The Logical brain tells you, you are fine, while the emotional brain won't let you feel good about yourself.

That sort of upbringing can lead to feeling fragmented between your rational and emotional brain. This chasm between reality and how we truly feel is not easy to manage. The logical brain understands you are good enough and there are too many demands in your life. You also know, you've accomplished many things in life, and that others appreciate you. On the other hand, the emotional brain was wired to respond to constant self-criticism, make us strive higher and higher, and never be happy with the way we are. Even if others don't criticize us, we do this to ourselves. Similarly, when others praise you, I bet you quickly disregard this and don't enjoy the feeling. Perhaps, it feels strange because we’re not used to basking in praise and glory. Although your family may be proud of you, it probably isn't your family's culture to enjoy basking in praise. It could also be that your parents didn't want to "spoil" you in their effort to avoid making you too proud or full of yourself. They may have even worried that if they praise you, you will become lazy or selfish, who knows? Perhaps feeling inadequate propelled us to over function and accomplish a lot, but it can also lead to over-functioning.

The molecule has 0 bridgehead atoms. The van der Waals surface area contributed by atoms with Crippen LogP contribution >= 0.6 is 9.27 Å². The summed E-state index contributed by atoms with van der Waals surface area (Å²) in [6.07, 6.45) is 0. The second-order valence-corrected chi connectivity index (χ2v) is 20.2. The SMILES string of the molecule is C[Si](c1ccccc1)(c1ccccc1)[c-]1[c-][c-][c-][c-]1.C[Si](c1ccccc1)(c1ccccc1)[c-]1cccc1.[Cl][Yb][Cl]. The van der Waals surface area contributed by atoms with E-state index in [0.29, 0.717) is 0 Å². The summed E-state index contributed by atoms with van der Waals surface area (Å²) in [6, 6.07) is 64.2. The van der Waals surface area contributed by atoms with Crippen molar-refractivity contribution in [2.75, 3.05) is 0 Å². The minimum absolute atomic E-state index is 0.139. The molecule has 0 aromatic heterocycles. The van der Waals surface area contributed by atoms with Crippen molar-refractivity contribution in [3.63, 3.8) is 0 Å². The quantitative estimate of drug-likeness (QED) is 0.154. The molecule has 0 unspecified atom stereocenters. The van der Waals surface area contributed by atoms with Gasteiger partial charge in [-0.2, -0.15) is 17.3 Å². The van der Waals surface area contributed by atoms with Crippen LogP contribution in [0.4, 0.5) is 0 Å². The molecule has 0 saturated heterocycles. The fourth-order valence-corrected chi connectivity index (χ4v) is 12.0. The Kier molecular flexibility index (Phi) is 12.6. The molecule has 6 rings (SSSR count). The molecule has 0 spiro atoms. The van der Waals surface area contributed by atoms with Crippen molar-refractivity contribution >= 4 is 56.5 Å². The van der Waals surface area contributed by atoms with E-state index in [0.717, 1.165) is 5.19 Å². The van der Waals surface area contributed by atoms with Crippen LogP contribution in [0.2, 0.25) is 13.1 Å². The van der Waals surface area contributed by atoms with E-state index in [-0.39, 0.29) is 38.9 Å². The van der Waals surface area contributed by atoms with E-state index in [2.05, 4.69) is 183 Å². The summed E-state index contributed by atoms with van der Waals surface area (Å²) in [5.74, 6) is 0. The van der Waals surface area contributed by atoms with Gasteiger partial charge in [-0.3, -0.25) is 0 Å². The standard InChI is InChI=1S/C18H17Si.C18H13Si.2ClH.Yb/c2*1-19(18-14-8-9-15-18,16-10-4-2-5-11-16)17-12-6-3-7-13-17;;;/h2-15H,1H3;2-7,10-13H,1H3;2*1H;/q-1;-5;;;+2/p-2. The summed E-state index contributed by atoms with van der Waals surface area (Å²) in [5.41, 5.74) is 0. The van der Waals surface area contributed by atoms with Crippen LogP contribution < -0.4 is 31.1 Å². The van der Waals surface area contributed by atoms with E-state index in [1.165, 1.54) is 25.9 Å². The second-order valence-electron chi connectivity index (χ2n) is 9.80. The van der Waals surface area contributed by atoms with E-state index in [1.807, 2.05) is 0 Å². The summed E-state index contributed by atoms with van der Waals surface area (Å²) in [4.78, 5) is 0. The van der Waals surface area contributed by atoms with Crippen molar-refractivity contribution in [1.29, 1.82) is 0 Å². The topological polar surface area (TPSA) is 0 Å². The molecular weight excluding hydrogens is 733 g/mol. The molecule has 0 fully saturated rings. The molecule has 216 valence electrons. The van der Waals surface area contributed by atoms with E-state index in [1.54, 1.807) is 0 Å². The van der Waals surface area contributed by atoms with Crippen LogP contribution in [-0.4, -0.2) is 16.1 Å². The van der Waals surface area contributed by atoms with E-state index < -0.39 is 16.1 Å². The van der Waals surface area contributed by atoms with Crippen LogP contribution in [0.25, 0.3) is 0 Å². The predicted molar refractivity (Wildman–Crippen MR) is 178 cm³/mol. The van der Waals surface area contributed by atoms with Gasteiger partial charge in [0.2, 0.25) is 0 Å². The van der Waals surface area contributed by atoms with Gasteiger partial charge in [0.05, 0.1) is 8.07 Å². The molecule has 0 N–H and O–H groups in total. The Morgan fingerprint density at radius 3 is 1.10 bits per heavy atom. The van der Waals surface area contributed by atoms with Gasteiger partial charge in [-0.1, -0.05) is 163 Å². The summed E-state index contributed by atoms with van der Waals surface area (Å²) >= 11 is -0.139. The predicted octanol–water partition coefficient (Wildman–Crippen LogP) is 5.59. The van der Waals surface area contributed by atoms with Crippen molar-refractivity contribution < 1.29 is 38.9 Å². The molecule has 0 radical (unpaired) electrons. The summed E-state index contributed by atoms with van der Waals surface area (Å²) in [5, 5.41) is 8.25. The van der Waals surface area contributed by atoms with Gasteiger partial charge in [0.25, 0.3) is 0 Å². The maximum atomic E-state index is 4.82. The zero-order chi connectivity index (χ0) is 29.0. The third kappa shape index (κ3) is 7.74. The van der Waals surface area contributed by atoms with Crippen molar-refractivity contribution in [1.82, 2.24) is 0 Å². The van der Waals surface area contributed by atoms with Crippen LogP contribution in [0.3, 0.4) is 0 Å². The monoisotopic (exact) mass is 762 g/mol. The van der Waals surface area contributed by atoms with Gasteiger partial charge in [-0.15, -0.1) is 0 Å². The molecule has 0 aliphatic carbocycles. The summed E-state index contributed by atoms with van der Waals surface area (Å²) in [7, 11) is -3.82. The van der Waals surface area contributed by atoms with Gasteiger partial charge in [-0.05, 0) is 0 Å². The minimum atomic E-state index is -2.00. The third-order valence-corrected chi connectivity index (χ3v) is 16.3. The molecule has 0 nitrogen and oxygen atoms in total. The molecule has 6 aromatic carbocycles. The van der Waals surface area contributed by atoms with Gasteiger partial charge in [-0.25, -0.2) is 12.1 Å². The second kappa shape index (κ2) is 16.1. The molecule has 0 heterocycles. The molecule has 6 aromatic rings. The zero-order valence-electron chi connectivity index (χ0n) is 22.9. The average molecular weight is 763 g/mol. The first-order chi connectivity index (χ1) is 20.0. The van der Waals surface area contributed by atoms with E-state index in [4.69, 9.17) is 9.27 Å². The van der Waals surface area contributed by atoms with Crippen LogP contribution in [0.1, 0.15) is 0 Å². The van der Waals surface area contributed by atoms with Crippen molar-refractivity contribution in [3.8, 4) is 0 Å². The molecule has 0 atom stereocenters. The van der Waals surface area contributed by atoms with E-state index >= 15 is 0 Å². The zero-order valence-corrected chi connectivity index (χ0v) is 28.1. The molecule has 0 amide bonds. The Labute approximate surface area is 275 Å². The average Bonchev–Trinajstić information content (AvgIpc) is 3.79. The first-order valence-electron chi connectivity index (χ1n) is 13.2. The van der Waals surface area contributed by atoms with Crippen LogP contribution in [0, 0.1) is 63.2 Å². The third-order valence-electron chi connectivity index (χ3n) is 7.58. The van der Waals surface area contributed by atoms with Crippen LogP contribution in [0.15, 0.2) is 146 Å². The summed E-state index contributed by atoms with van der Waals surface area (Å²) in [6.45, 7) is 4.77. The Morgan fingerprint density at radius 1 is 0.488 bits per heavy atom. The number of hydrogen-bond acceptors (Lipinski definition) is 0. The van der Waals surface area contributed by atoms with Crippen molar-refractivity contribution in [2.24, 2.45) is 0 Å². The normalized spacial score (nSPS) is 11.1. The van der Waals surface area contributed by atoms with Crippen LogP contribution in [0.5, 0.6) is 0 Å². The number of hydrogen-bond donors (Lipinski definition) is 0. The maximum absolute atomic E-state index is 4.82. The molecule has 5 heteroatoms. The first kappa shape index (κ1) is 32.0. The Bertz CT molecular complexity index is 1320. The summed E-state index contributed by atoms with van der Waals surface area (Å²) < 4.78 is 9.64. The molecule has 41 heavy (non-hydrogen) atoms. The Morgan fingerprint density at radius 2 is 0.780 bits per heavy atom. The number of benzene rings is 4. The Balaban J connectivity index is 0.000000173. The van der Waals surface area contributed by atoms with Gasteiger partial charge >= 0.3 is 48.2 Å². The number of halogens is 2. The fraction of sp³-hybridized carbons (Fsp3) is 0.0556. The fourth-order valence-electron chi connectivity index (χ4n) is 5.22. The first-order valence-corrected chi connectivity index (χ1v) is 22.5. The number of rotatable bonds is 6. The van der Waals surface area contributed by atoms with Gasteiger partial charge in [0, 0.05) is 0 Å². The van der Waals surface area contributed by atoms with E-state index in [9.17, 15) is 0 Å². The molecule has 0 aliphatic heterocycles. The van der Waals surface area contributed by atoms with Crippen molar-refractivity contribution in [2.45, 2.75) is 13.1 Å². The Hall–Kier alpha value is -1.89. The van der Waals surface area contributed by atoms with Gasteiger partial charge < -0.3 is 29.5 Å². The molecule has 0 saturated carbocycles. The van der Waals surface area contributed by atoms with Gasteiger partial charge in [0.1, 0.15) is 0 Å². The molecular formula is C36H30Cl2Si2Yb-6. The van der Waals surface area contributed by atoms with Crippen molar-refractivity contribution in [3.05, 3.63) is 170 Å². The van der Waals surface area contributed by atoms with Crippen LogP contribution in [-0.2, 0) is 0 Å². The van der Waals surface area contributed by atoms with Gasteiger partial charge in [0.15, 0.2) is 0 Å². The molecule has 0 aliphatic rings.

Corporate culture perpetuates feeling of inadequacy

Even our corporate culture creates an atmosphere that fosters feelings of inadequacy. I don't mean to be a conspiracy theorist but just look at all salaried positions. Everyone is overworked, and you never feel as if you have finished your work. There is always something more to do and always something upcoming that will need to be done. Do you get what I'm saying? It's not necessarily that someone created these rules so women, or anyone else for that matter, will feel incompetent. However, it turns out that this kind of structure contributes to women feeling inadequate. The reason why I'm bringing all this up is to bring more awareness to the challenges women face. Thus, we always aim to measure up to different ideals of how a woman is supposed to be. While you are expected to go "above and beyond your duties" at work, you are also expected to be a sex goddess, a dedicated mother, and an amazing homemaker. How do you measure up?